cut command linux

Cut Command in Linux

Working in GNU/Linux terminal often includes the processing of outgoing text. One of the most common tools that is used for this is the cut command. It cuts out some text information (file or standard output) by the specified filter.

This procedure is often necessary to analyze complex data structures and, if necessary, further transfer the text to other tools. Cut is built-in by default on all GNU/Linux distributions. This article describes its description and examples of use.

Syntax and Options of Cut Command in Linux

The general view of cut is as follows:


The FILE parameter in square brackets indicates that it is optional. Thus, this explains that cut can work with data from other utilities through pipe.

Work with the file occurs line by line. The result of its work is output to the standard output stream of processed information. No changes are made to the files themselves.

The following is a list of cut options:

Short (BSD) style Long (GNU) style Value
-b LIST –bytes=LIST cut characters byte by their LIST numbers, where LIST can take, for example, such forms:

  • 1 (one byte)
  • 1, 5, 12 (specific bytes)
  • 5-15 (byte range)
-c LIST –characters=LIST similarly -b; the difference is that -c reads one character regardless of its encoding
-d DELIM –delimiter=DELIM set your own delimiter (Tab is used by default)
-f LIST –fields=LIST specify field numbers for cutting
-s –only-delimited do not output lines where there is no separator
–complement specify bytes, characters or fields to cut; everything else will be saved
–output-delimiter=STRING by default, the output delimiter is equal to the input; this option sets another output delimiter
-z –zero-terminated use NULL as a newline symbol

Examples of Using the Cut Command

Let’s take a look at some examples of the cut utility.

Working with Characters

It’s important to mention that working with English letters is somewhat easier. This is due to the fact that each English character occupies one byte. The letters of other languages, as well as many special characters that (including) are not on the keyboard, occupy 2 or more bytes. You should remember this when using the -b and -c options, but for the letters of the English alphabet there is no difference between them.

For example, use a file with the following contents:

linux cut command

Cut the first 4 characters (there may be an empty space or a unit denoting the first character before the dash sign):

cut -c -4 example.txt

linux cut

Cut 3 to 10 characters:

cut -c 3-10 example.txt

linux cut examples

Please note that the tab character is considered one character, so in the second line even the third field is captured. If instead of tabs there were spaces, the utility would consider each space as a separate character.

When working with cut bytes, fields and their delimiters are not involved, it simply cuts the text according to the specified parameters.

bash cut command

Working with Fields

For a more human-friendly use of cut command, you should work not with bytes, but with fields. As already mentioned, by default, the program considers the Tab character to be a delimiter.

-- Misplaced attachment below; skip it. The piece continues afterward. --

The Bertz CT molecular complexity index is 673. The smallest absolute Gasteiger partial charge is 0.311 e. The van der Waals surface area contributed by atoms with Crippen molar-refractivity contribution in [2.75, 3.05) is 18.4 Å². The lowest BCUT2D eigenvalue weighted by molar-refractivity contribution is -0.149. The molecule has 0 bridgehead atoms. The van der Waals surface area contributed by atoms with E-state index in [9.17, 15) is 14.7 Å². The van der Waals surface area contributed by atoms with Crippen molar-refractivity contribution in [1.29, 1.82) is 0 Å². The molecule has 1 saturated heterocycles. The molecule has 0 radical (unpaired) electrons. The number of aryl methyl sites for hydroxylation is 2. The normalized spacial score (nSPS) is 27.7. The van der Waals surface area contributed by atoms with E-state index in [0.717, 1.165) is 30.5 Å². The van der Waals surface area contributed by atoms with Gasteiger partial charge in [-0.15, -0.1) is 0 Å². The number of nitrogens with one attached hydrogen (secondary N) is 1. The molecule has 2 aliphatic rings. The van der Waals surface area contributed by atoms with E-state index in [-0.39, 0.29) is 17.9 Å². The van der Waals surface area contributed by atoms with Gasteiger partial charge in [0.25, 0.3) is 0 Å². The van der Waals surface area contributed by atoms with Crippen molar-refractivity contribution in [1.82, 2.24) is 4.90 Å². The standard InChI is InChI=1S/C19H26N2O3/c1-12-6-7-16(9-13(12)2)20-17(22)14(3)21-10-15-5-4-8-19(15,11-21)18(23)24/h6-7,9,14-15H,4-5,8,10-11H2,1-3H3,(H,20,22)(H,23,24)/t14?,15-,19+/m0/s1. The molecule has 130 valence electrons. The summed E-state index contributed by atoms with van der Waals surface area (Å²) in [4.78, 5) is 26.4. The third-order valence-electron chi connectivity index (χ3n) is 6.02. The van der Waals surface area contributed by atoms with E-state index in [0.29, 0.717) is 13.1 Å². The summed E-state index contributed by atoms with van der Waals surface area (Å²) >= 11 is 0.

Let’s go back to our file and display the first and third fields:

cut -f 1,3 example.txt

linux cut last field

If you try to use such a record, for example, for the first five lines of the /etc/passwd file, the result will be the following:

head -5 /etc/passwd | cut -f 1,3

linux cut command examples

This text doesn’t differ from original text, because here the creator of this file conceived a colon sign as a field separator. Therefore, here you need to add the -d option indicating this character, after which the program will produce the expected result:

head -5 /etc/passwd | cut -f 1,3 -d :

linux cut column

Note. In order to use a space as a delimiter, enclose it in quotation marks to get -d “ “.

Data Exclusion

The –complement option is the inverse of the standard way of outputting information, excluding text according to the specified template.

In the following example, the second and third fields are excluded from the output, as well as from the fifth to the last field:

head -5 /etc/passwd | cut --complement -f 2-3,5- -d :

linux cut file

Useful System Scripts

A special benefit of the cut utility is working with the system data. Each of the following set of commands can be an independent script of the shell or be part of a more complex one.

Display the amount of free RAM in a human-readable form:

free -h | grep Mem | sed 's/\s\+/,/g' | cut -d , -f 7

bash cut line

Show the MAC address of all available network cards of the current computer:

ip a | grep ether | sed ‘s/\s\+/,/g’ | cut -f3 -d,

linux bash cut

Show all services using the specified port (in this case, 80):

grep -w 80 /etc/services | cut -f 1 | uniq

linux shell cut

Displays the full name of the CPU:

cat /proc/cpuinfo | grep "name" | cut -d : -f2 | uniq

using cut in bash

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